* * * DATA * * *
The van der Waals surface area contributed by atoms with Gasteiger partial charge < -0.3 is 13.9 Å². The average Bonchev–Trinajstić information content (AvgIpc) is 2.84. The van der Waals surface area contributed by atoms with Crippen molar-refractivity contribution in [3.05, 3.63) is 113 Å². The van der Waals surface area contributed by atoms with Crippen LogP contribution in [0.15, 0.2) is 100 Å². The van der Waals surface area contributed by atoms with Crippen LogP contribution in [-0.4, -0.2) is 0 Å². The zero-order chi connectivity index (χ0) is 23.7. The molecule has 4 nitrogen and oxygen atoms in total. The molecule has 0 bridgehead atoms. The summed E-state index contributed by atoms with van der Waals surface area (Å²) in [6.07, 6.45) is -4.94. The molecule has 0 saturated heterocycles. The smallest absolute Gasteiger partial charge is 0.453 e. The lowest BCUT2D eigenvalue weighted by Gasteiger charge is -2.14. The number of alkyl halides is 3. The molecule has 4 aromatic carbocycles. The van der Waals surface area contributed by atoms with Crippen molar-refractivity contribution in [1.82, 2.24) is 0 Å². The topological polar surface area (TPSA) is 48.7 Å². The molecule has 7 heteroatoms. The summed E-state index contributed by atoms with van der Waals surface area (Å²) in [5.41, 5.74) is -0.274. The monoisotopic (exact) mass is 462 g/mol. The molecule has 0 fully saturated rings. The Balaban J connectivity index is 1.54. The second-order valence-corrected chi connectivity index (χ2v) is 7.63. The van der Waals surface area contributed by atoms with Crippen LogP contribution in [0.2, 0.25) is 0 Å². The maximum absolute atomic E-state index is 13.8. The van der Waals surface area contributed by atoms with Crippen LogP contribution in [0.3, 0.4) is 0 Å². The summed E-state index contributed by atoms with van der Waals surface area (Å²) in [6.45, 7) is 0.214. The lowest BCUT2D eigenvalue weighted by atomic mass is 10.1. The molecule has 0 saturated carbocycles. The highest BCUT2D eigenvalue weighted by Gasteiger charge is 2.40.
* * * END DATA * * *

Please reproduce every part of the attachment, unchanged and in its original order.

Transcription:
The van der Waals surface area contributed by atoms with Gasteiger partial charge < -0.3 is 13.9 Å². The average Bonchev–Trinajstić information content (AvgIpc) is 2.84. The van der Waals surface area contributed by atoms with Crippen molar-refractivity contribution in [3.05, 3.63) is 113 Å². The van der Waals surface area contributed by atoms with Crippen LogP contribution in [0.15, 0.2) is 100 Å². The van der Waals surface area contributed by atoms with Crippen LogP contribution in [-0.4, -0.2) is 0 Å². The zero-order chi connectivity index (χ0) is 23.7. The molecule has 4 nitrogen and oxygen atoms in total. The molecule has 0 bridgehead atoms. The summed E-state index contributed by atoms with van der Waals surface area (Å²) in [6.07, 6.45) is -4.94. The molecule has 0 saturated heterocycles. The smallest absolute Gasteiger partial charge is 0.453 e. The lowest BCUT2D eigenvalue weighted by Gasteiger charge is -2.14. The number of alkyl halides is 3. The molecule has 4 aromatic carbocycles. The van der Waals surface area contributed by atoms with Crippen molar-refractivity contribution in [1.82, 2.24) is 0 Å². The topological polar surface area (TPSA) is 48.7 Å². The molecule has 7 heteroatoms. The summed E-state index contributed by atoms with van der Waals surface area (Å²) in [5.41, 5.74) is -0.274. The monoisotopic (exact) mass is 462 g/mol. The molecule has 0 fully saturated rings. The Balaban J connectivity index is 1.54. The second-order valence-corrected chi connectivity index (χ2v) is 7.63. The van der Waals surface area contributed by atoms with Crippen LogP contribution in [0.2, 0.25) is 0 Å². The maximum absolute atomic E-state index is 13.8. The van der Waals surface area contributed by atoms with Crippen LogP contribution in [0.3, 0.4) is 0 Å². The summed E-state index contributed by atoms with van der Waals surface area (Å²) in [6.45, 7) is 0.214. The lowest BCUT2D eigenvalue weighted by atomic mass is 10.1. The molecule has 0 saturated carbocycles. The highest BCUT2D eigenvalue weighted by Gasteiger charge is 2.40.